New Zealand

New Zealand has been the world leader in the eradication of invasive mammalian predators from offshore islands. Today, the focus for invasive predator management is shifting to larger landscapes; big inhabited islands or the mainland itself. The most cost-effective approach in the long term will be to eradicate the predators from those areas, ensuring permanent freedom for vulnerable and threatened native biodiversity to recover or be reintroduced. Island eradication technologies cannot always be employed on the mainland (e.g. aerial brodifacoum), so a new approach is required.

During the 45 years that the Raoul Island weed eradication programme has been underway, eleven species have been eradicated. To complete the restoration of Raoul Island’s unique ecosystems supporting signi?cant seabird biodiversity and endemic biota, nine further transformer weeds must be eradicated. In this review of progress to date, we examine the feasibility of eradication of these transformers and identify that four species are on target for eradication: African olive (Olea europaea subsp.

Since 1987, I have assisted the Cook Islands Conservation/Environment Service and, more recently, the Takitumu Conservation Area Project and the Avifauna Conservation Programme of the South Pacific Regional Environment Programme (SPREP) to plan and implement a recovery programme for the kakerori, a critically endangered forest bird endemic to Rarotonga. In 1989, the kakerori was one of the 10 rarest birds in the world, and classified as 'critically endangered' (Collar et al. 1994) with a population of just 29 birds. I calculated

In winter 2016, the New Zealand Department of Conservation (DOC) eradicated mice (Mus musculus) from the Antipodes Islands located at 49°S 178°E, 760 km south-east of New Zealand’s South Island. Mice were the only mammalian pest species present. They have extensively impacted the abundance and survival of invertebrates, with likely secondary impacts on endemic terrestrial birds and nesting seabird fauna. Public-private partnerships with DOC instigated the project and provided essential financial support.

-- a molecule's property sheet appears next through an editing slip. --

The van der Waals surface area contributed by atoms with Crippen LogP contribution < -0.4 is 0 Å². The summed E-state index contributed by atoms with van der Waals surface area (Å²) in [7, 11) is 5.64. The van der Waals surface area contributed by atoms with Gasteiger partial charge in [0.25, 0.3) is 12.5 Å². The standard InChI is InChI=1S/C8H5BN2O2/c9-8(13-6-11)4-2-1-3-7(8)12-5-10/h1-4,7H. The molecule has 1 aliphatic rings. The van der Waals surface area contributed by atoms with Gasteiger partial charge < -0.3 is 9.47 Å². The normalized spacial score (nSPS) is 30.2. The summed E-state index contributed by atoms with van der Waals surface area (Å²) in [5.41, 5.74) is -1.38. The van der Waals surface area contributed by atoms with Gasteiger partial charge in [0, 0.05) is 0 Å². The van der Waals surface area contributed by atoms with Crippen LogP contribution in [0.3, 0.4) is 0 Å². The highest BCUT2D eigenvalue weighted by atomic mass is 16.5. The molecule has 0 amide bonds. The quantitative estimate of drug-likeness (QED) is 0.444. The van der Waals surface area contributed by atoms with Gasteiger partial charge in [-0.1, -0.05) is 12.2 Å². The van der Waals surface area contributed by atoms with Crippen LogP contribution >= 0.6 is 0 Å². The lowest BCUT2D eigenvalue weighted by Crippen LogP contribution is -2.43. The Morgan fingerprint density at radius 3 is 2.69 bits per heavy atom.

Following the incursion of rats (Rattus rattus) on Taukihepa (Big South Cape Island; 93.9 km²) off southern New Zealand in 1963, and the subsequent extirpation of several endemic species, the New Zealand Wildlife Service realised that, contrary to general belief at the time, introduced predators do not reach a natural balance with native species and that a safe breeding habitat for an increasing number of ‘at risk’ species was urgently needed.

The impacts of house mice (Mus musculus), one of four invasive rodent species in New Zealand, are only clearly revealed on islands and fenced sanctuaries without rats and other invasive predators which suppress mouse populations, influence their behaviour, and confound their impacts. When the sole invasive mammal on islands, mice can reach high densities and influence ecosystems in similar ways to rats.

In the May 1999 budget, the New Zealand Government announced that an extra $6.6 million over five years would be given to the Department of Conservation to fund an integrated stoat control research programme.

Although Talon® baits containing brodifacoum have been used successfully in eradicating rats from some of New Zealand’s offshore islands, little is known about any environmental effects of this toxin. We sampled invertebrates, blackbirds, soil, and water at intervals of 2 days to 9 months to determine whether brodifacoum residues were present after aerial distribution of Talon® 20P cereal pellets on Red Mercury Island and after bait-station use of Talon® 50WB wax-coated cereal blocks on Coppermine Island.